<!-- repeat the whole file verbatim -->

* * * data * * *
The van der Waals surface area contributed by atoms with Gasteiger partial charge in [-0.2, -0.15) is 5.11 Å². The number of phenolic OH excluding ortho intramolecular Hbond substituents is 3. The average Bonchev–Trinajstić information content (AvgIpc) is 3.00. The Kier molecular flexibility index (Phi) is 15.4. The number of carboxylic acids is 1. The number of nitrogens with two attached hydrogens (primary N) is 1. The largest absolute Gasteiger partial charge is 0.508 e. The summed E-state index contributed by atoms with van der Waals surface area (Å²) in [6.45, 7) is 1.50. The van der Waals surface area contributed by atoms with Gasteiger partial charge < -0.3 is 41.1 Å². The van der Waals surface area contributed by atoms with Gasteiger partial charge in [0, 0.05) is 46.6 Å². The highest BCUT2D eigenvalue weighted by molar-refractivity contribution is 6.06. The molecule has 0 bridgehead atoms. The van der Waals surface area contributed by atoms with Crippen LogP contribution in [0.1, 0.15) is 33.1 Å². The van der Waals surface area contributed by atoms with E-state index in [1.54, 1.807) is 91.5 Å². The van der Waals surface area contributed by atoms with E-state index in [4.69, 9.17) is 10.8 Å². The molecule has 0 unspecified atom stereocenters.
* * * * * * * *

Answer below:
The van der Waals surface area contributed by atoms with Gasteiger partial charge in [-0.2, -0.15) is 5.11 Å². The number of phenolic OH excluding ortho intramolecular Hbond substituents is 3. The average Bonchev–Trinajstić information content (AvgIpc) is 3.00. The Kier molecular flexibility index (Phi) is 15.4. The number of carboxylic acids is 1. The number of nitrogens with two attached hydrogens (primary N) is 1. The largest absolute Gasteiger partial charge is 0.508 e. The summed E-state index contributed by atoms with van der Waals surface area (Å²) in [6.45, 7) is 1.50. The van der Waals surface area contributed by atoms with Gasteiger partial charge < -0.3 is 41.1 Å². The van der Waals surface area contributed by atoms with Gasteiger partial charge in [0, 0.05) is 46.6 Å². The highest BCUT2D eigenvalue weighted by molar-refractivity contribution is 6.06. The molecule has 0 bridgehead atoms. The van der Waals surface area contributed by atoms with Crippen LogP contribution in [0.1, 0.15) is 33.1 Å². The van der Waals surface area contributed by atoms with E-state index in [1.54, 1.807) is 91.5 Å². The van der Waals surface area contributed by atoms with E-state index in [4.69, 9.17) is 10.8 Å². The molecule has 0 unspecified atom stereocenters.